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Letters

An Open Letter from 45 Black Student Organizations and Supporters

By Brian A. Cromwell Jr and Ebony Joy Johnson, Contributing Opinion Writers
Brian A. Cromwell Jr. ’23 is an Economics concentrator in Kirkland House and the co-Chair of the Harvard Undergraduate Black Community Leaders. Ebony Joy Johnson is a second-year Master in Divinity Studies student at the Harvard Divinity School and the President of the Harvard Black Graduate Student Alliance.

Dear Harvard University Administration,

On April 3, Harvard University Police Department officers stormed the dorm room of four Black students at approximately 4:15 a.m. in response to an unfounded phone call. We are writing this letter because we strongly believe that the University’s response to the swatting incident reflects a deep investment in protecting a false institutional image over a sincere commitment to the well-being of the Black students targeted and the Black community as a whole.

The swatting incident served as a harsh reminder of the persistent struggles Black students face within an institution that has historically upheld white supremacy and the oppression of Black people both nationally and globally. The ill-intent behind the swatting call makes poignant the ways racism both informs and amplifies the numerous adversarial situations that Black students are met with the moment they step foot on campus.

We assert that Black students should not have to live in fear of the police force being used as a weapon against them. We condemn the University’s failure to, at large, protect its Black community’s emotional and physical wellbeing in the aftermath of such trauma.

We demand that the University take action to repair the manifestations of the inaction and to ensure that the victims of the phone call are served justice, the safety of Black Harvard students is maintained, and that in future incidents, the mistakes from this situation are not repeated.

Moving forward, we call on Harvard University leadership and administration to take the following actions to support the targeted students and the broader Black student community at large:

1) We demand that University leaders issue a comprehensive, institution-wide statement across all schools addressing the swatting incident and explicitly name the significant racial impact on both the targeted Black students and the larger Black community.

2) We demand that University and HUPD officials fulfill their obligation to deliver justice for the targeted students and conduct a thorough investigation that centers their humanity rather than institutional interests.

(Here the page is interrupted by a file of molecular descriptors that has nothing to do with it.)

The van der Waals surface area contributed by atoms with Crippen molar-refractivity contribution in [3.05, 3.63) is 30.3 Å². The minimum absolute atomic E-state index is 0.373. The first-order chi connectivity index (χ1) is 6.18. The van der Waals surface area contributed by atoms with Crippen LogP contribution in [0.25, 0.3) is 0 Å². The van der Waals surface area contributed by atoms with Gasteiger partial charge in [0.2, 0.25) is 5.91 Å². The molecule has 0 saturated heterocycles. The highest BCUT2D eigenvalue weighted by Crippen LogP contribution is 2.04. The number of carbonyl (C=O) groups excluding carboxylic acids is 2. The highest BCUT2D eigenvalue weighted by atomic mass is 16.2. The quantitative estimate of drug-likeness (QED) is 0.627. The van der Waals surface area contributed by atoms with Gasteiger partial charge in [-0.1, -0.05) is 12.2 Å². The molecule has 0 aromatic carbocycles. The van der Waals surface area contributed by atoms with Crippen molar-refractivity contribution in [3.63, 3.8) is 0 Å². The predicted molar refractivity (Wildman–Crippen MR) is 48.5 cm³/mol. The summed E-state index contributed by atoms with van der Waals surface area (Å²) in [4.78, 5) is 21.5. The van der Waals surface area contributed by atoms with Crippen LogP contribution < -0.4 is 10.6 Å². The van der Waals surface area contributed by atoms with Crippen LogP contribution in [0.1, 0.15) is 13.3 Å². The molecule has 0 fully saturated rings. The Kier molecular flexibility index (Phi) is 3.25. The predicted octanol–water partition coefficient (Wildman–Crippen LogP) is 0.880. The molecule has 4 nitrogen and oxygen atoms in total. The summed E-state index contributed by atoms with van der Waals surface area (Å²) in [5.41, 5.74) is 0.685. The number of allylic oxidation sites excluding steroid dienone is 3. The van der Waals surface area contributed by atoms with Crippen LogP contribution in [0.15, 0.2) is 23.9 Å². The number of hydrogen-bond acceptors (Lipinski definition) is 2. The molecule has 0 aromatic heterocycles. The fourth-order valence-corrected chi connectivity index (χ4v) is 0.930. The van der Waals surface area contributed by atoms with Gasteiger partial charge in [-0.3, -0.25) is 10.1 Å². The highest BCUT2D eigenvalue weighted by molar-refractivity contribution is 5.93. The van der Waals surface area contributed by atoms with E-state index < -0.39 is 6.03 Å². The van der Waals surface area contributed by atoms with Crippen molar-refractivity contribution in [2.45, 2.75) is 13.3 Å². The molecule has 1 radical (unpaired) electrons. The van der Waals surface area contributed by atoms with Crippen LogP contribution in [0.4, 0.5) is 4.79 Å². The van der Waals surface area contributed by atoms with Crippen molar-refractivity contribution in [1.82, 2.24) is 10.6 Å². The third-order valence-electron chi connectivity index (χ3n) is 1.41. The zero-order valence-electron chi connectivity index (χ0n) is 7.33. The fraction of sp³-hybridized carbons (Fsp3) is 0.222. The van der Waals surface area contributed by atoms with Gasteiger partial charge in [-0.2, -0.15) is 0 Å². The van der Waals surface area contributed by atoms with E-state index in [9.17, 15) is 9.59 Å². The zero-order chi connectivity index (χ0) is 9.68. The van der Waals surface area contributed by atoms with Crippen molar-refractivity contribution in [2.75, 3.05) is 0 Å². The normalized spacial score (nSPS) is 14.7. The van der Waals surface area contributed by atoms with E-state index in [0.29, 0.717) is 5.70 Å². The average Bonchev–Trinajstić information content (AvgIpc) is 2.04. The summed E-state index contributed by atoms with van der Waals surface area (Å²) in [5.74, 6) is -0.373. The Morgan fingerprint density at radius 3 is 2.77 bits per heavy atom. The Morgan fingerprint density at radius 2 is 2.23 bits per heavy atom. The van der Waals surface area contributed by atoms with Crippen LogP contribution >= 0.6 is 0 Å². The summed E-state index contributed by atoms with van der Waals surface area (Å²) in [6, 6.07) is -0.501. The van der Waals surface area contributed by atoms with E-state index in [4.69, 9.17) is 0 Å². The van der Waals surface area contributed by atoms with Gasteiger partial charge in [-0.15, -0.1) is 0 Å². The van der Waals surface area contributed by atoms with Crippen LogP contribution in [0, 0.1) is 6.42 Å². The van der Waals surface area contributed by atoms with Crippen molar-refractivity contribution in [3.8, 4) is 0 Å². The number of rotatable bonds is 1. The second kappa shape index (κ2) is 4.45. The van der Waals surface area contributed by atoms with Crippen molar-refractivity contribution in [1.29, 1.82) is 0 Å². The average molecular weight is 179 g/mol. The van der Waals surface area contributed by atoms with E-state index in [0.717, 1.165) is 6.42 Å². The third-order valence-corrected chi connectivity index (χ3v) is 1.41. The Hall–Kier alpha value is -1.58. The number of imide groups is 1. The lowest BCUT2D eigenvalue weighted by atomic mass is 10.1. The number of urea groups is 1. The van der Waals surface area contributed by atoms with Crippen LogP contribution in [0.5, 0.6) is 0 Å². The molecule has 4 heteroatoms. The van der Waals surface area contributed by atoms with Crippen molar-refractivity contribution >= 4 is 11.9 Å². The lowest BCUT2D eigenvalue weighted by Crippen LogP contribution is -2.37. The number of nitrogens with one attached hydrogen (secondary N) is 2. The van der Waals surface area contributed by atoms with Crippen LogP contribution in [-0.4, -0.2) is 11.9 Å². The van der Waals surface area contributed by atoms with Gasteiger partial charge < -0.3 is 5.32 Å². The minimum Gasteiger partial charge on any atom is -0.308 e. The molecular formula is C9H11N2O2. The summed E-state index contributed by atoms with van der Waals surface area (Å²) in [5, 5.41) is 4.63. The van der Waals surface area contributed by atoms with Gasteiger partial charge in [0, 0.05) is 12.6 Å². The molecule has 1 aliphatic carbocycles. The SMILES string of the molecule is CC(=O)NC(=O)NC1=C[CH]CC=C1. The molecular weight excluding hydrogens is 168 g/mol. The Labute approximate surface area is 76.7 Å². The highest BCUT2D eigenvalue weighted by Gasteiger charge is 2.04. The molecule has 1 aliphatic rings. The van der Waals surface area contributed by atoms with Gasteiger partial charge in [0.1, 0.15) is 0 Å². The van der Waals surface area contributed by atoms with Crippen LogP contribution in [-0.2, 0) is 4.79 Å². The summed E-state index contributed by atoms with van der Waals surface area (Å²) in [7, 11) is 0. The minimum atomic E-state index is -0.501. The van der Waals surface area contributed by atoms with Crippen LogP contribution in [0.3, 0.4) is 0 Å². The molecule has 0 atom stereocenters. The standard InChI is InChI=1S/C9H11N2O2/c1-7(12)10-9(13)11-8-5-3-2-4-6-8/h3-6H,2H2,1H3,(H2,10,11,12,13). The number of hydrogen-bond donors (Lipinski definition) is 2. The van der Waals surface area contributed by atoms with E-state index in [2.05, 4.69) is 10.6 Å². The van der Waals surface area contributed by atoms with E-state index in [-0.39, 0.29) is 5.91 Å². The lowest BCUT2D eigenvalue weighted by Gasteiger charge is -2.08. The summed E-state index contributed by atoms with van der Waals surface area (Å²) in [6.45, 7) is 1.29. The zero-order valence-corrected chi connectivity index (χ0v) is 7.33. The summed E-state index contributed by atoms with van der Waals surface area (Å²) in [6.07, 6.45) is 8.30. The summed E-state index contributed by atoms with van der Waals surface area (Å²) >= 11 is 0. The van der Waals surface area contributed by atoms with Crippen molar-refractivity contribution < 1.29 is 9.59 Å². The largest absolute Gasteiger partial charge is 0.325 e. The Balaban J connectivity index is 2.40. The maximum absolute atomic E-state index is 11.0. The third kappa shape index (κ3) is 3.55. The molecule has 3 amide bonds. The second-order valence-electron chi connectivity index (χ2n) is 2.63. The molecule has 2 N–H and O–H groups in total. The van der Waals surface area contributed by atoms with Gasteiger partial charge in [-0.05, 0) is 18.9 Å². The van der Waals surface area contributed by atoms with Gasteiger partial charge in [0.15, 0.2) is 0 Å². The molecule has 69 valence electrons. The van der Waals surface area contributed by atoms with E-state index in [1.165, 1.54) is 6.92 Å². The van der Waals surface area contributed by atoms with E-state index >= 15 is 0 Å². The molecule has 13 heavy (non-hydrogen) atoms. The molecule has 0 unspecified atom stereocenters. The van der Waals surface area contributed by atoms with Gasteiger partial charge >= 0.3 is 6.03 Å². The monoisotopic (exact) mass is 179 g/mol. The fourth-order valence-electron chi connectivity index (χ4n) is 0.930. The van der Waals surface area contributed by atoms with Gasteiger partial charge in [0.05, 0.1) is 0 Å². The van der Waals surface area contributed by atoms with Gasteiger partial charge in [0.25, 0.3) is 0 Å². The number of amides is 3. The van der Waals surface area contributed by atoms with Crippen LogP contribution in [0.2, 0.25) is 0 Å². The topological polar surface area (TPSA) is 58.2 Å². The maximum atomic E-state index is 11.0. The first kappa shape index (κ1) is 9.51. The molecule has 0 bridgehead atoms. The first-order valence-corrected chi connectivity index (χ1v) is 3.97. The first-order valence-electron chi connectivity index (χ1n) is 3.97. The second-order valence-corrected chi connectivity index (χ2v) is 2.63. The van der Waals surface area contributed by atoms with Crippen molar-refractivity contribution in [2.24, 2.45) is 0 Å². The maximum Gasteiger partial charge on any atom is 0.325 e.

3) We demand that Harvard University improves transparency and promotes accountability in its campus policing and HUPD operations by granting access to police reports and regular updates on ongoing investigations to those directly involved.

4) We demand that the University implement proactive mental health responses to incidents of racial trauma.

5) We demand that Harvard hold an in-person, University-wide town hall for students to speak directly to leadership, including University President Lawrence S. Bacow, President-elect Claudine Gay, Dean of the College Rakesh Khurana, and other top leaders to discuss Harvard’s handling of issues of racial policing and HUPD protocol.

Black students at Harvard University demand urgent action. We request an immediate meeting with the University administration and a written response to our demands by April 23, the start date of Visitas.

If this request is not met, the undersigned Black student organizations of Harvard University will stage a demonstration during Visitas. We will not wait for justice and will take all necessary measures to ensure that the University is held accountable for its inaction in addressing the ongoing racial trauma and injustices inflicted on Black students.

Brian A. Cromwell Jr. ’23 is an Economics concentrator in Kirkland House and the co-Chair of the Harvard Undergraduate Black Community Leaders. Ebony Joy Johnson is a second-year Master in Divinity Studies student at the Harvard Divinity School and the President of the Harvard Black Graduate Student Alliance.

See the complete list of 45 supporting student organizations here.

See a link to the full text of the demands here.

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